Infrared image collected by NOAA’s weather satellite GOES-15 in December 2011. The clouds are colored based on their temperature, an indication of storm intensity. Credit: NOAA
By Sandra Erwin,
Published by SpaceNews, 23 September 2023
NOAA in 2020 transferred GOES-15 to the Space Force to provide coverage over the Indian Ocean. It recently transferred GOES-15 as GOES-13 is about to run out of fuel.
WASHINGTON — The U.S. Space Force for the second time has taken ownership of a retired National Oceanic and Atmospheric Administration weather satellite to fill gaps in coverage for the U.S. military.
NOAA’s Geostationary Operational Environmental Satellite known as GOES-15, originally activated in 2011, was transferred to the Space Force to extend weather coverage of the Indian Ocean region for the next several years, the Space Force announced Sept. 22.
Under a partnership between the Department of the Air Force and NOAA, the Space Force uses residual GOES satellites to collect cloud imagery and other weather data over the Indian Ocean region. The military needs accurate weather data to plan operations in the air, land and sea.
Based on remaining fuel estimates, EWS-G1 is projected to reach the end of its service life in February 2024.
A second NOAA satellite to fill gap
The transfer of GOES-15, redesignated EWS-G2, will ensure there’s continued coverage, the Space Force said. NOAA was able to turn over GOES-15 to the military after its new GOES-18 became operational and Congress approved the transfer.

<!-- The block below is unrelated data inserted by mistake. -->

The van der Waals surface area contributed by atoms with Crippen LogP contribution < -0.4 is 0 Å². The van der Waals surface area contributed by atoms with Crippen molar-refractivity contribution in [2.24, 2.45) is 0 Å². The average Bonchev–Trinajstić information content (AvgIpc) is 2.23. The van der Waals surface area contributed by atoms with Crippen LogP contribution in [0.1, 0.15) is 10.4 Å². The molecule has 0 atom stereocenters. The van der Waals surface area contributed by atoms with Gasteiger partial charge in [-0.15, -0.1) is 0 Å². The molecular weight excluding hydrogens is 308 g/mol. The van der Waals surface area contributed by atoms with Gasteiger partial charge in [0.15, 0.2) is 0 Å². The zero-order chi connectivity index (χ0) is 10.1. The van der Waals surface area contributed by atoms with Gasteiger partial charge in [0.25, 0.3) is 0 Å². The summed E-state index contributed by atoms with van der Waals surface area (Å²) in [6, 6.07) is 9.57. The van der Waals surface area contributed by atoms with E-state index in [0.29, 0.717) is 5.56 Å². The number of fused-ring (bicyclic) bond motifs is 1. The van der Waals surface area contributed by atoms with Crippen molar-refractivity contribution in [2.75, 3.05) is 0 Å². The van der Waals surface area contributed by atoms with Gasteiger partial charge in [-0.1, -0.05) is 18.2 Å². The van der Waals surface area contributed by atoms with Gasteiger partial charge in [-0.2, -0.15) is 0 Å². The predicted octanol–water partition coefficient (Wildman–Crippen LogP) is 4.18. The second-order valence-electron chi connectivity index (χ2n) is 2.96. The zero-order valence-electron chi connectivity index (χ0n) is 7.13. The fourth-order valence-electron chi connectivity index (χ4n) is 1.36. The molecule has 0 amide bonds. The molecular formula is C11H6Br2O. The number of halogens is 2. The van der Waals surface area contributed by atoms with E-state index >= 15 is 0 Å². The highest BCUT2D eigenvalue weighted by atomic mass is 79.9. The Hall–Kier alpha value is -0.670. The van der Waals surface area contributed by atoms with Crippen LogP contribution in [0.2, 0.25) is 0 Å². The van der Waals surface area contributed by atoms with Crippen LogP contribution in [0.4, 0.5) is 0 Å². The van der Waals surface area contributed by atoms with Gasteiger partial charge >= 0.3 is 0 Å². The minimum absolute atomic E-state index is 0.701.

“While the Space Force is exploring long-term solutions for persistent weather coverage in the region beyond 2030, the service required a replacement to succeed EWS-G1,” Lt. Col. Joseph Maguadog, head of the Space Systems Command’s EO/IR weather system program office, said in a statement.
Under a program called EWS, short for Electro-Optical/Infrared (EO/IR) Weather Systems, the Space Force is evaluating prototype weather satellite concepts to replace its aging DMSP weather satellites.
“The repurposing of GOES-15 and residual NOAA ground equipment accomplished the mission at a fraction of the procurement cost of a brand-new system,” Maguadog said.
GOES-15 is currently drifting towards the Indian Ocean region and is expected to reach its assigned orbital location in November. The satellite was in a fixed orbit over the Pacific Ocean, midway between Hawaii and the West Coast, 22,300 miles above the equator.
EWS-G2 will continue to use an existing ground station in Western Australia put in place in 2020 to support the EWS-G mission. As it currently does with EWS-G1, NOAA will operate EWS-G2 on behalf of the Space Force from the NOAA Satellite Operations Facility in Suitland, Maryland, and Wallops Command and Data Acquisition Station in Wallops Island, Virginia.
See: Original Article